|The Paris Philharmonie. We want one too! Photo: Charles Platiau|
It's dead - supposedly. Theresa May's government recently decided Rattle Hall, or The Centre for Music to use its official title, wasn't "value for money" for the taxpayer (though this, one presumes, depends which taxpayers you ask). In today's Times, Richard Morrison points out
that that doesn't mean it's not going to happen: it's just that it will have to be funded entirely by private money, and possibly by someone who might roll up loving Sir Simon Rattle enough to stump up a few hundred million. Well, we can dream...
The news has been greeted with a peculiar mixture of anger, relief and cynicism, and while the prevailing anxieties are Brexit and Trump, nobody seems able to get excessively worked up about it. Yes, we need a new orchestral concert venue in London because the acoustics in the Barbican and the Royal Festival Hall really are several hundred light years away from today's state of the art possibilities, which are exemplified by the work of Mr Toyota. There's only a limited amount of good that their expensive refits could do them; the RFH is now over-clinical, with funny bass-treble balance in some parts of the hall, and the Barbican is louder without being warmer. But the Museum of London site is far from ideal. If we're to have a truly world-class new hall, please can we get it right this time?
What concerned me the most about the plans, as far as they went, was in fact not the location, nor the argument that the money would be better spent on music education - it never would have been in any case (different budgets). Arguably the hall would have been a major incentive to improve music education locally, if not nationally, since it would have provided top-notch facilities to be used by schools and young people and - crucially - sent out a positive and encouraging message about the value of the arts to society, the exact opposite of what pulling the plug does. Parties of children could have flocked there daily on "enrichment" projects.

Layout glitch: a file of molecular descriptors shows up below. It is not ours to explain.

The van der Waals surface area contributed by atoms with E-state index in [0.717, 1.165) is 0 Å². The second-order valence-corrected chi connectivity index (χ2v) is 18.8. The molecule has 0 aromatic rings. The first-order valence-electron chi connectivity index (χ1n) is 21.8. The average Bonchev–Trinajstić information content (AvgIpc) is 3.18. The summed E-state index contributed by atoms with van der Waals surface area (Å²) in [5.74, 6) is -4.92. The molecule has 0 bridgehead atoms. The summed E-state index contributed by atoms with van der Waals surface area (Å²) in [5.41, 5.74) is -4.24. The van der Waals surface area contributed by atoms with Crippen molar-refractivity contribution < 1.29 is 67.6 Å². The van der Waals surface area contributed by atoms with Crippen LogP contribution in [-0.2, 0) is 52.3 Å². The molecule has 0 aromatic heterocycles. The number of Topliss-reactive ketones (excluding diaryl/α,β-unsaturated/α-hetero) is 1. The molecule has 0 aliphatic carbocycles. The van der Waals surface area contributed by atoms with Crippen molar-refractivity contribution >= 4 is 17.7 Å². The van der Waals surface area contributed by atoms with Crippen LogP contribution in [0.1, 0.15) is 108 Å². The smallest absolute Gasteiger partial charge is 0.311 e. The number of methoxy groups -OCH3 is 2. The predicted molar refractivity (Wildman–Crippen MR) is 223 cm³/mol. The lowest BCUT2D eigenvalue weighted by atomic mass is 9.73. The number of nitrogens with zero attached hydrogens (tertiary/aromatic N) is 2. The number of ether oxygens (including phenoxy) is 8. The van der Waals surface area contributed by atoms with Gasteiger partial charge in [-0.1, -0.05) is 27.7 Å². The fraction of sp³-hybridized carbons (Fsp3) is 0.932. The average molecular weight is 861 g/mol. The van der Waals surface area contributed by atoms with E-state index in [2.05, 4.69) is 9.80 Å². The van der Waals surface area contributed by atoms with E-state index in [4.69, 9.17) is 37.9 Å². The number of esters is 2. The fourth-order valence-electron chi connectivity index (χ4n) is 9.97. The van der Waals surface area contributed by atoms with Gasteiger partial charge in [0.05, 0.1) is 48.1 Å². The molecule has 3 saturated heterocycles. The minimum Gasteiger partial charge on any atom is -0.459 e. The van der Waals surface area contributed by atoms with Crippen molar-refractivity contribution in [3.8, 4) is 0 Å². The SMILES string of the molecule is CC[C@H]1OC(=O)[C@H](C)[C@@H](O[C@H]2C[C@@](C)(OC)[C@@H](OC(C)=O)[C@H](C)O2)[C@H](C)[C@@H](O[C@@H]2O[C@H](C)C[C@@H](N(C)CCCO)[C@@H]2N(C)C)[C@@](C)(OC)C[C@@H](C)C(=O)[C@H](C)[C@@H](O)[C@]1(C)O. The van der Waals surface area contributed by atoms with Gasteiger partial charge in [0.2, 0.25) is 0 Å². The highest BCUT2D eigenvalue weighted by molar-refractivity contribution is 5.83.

No, the worrying thing was the implication for the rest of London - indeed, the rest of the country. A new hall has to be built. After that, it has to be run
. And where does the money come from to do that? Yes, government. What is the government doing to the arts? It is cutting their budget. Is there any prospect of that changing? Not while this lot is in power. So where would that money come from? Other organisations, run from the same budget, being slashed, obvs.
Musicians and audiences in London want, need and deserve a hall to match the finest in Tokyo, Berlin and Paris. What we don't
want is an organisation that comes to life by snuffing out the competition. Whatever their limitations, we wouldn't be happy to see the Royal Festival Hall stripped of its orchestral programmes, which are already somewhat reduced, or the Barbican put entirely out to pasture, or ENO killed off; if that were the price for the Centre for Music, it would indeed be too high. Arts in the "regions" are to be a greater priority now - and quite right, too - but London is a massive city, and growing fast (unless we lose a six-figure number of bankers as they shift to Paris and Frankfurt post-Brexit, which could happen), and can easily support as many arts organisations as it has, and more. Especially since we expect a steady influx of tourists who can now come over more easily because of our tanking currency, and are definitely not heading here to bask on a beach.
If the new hall were to be built, with private money, in an ideal world it would be an "as well as" rather than an "instead of". As long as that is the case, it would be much better that it happened than that it didn't.
But we can't predict anything now, things being as they are, so the whole idea may yet remain one more vape dream: an empty gesture, stripped of substance.